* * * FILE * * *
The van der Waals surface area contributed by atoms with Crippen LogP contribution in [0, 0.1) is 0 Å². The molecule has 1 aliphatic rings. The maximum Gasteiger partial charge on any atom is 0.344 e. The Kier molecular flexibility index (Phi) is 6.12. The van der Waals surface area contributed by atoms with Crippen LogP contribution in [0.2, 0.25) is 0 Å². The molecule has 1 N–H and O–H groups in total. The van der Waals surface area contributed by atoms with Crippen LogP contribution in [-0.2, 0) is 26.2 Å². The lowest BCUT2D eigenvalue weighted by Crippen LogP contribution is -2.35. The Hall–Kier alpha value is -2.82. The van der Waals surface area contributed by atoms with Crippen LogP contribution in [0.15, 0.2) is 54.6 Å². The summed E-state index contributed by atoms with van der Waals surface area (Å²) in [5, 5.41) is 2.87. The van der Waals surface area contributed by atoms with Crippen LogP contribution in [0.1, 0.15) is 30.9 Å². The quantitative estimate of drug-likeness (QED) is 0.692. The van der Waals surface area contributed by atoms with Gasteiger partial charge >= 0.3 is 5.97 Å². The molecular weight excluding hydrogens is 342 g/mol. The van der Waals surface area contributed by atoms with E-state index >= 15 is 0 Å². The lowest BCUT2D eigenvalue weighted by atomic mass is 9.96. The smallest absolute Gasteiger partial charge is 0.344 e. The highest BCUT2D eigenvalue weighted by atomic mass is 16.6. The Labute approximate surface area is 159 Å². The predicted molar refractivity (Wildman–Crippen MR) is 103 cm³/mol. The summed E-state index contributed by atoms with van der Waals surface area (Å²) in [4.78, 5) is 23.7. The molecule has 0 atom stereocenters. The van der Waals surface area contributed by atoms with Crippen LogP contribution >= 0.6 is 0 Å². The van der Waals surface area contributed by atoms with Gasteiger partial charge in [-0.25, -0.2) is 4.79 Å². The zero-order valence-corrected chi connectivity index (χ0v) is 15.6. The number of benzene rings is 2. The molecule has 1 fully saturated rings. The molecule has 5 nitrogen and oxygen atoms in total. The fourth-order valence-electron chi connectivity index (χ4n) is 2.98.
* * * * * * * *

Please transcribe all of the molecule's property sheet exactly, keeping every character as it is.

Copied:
The van der Waals surface area contributed by atoms with Crippen LogP contribution in [0, 0.1) is 0 Å². The molecule has 1 aliphatic rings. The maximum Gasteiger partial charge on any atom is 0.344 e. The Kier molecular flexibility index (Phi) is 6.12. The van der Waals surface area contributed by atoms with Crippen LogP contribution in [0.2, 0.25) is 0 Å². The molecule has 1 N–H and O–H groups in total. The van der Waals surface area contributed by atoms with Crippen LogP contribution in [-0.2, 0) is 26.2 Å². The lowest BCUT2D eigenvalue weighted by Crippen LogP contribution is -2.35. The Hall–Kier alpha value is -2.82. The van der Waals surface area contributed by atoms with Crippen LogP contribution in [0.15, 0.2) is 54.6 Å². The summed E-state index contributed by atoms with van der Waals surface area (Å²) in [5, 5.41) is 2.87. The van der Waals surface area contributed by atoms with Crippen LogP contribution in [0.1, 0.15) is 30.9 Å². The quantitative estimate of drug-likeness (QED) is 0.692. The van der Waals surface area contributed by atoms with Gasteiger partial charge >= 0.3 is 5.97 Å². The molecular weight excluding hydrogens is 342 g/mol. The van der Waals surface area contributed by atoms with E-state index >= 15 is 0 Å². The lowest BCUT2D eigenvalue weighted by atomic mass is 9.96. The smallest absolute Gasteiger partial charge is 0.344 e. The highest BCUT2D eigenvalue weighted by atomic mass is 16.6. The Labute approximate surface area is 159 Å². The predicted molar refractivity (Wildman–Crippen MR) is 103 cm³/mol. The summed E-state index contributed by atoms with van der Waals surface area (Å²) in [4.78, 5) is 23.7. The molecule has 0 atom stereocenters. The van der Waals surface area contributed by atoms with Crippen LogP contribution >= 0.6 is 0 Å². The van der Waals surface area contributed by atoms with Gasteiger partial charge in [-0.25, -0.2) is 4.79 Å². The zero-order valence-corrected chi connectivity index (χ0v) is 15.6. The number of benzene rings is 2. The molecule has 1 fully saturated rings. The molecule has 5 nitrogen and oxygen atoms in total. The fourth-order valence-electron chi connectivity index (χ4n) is 2.98.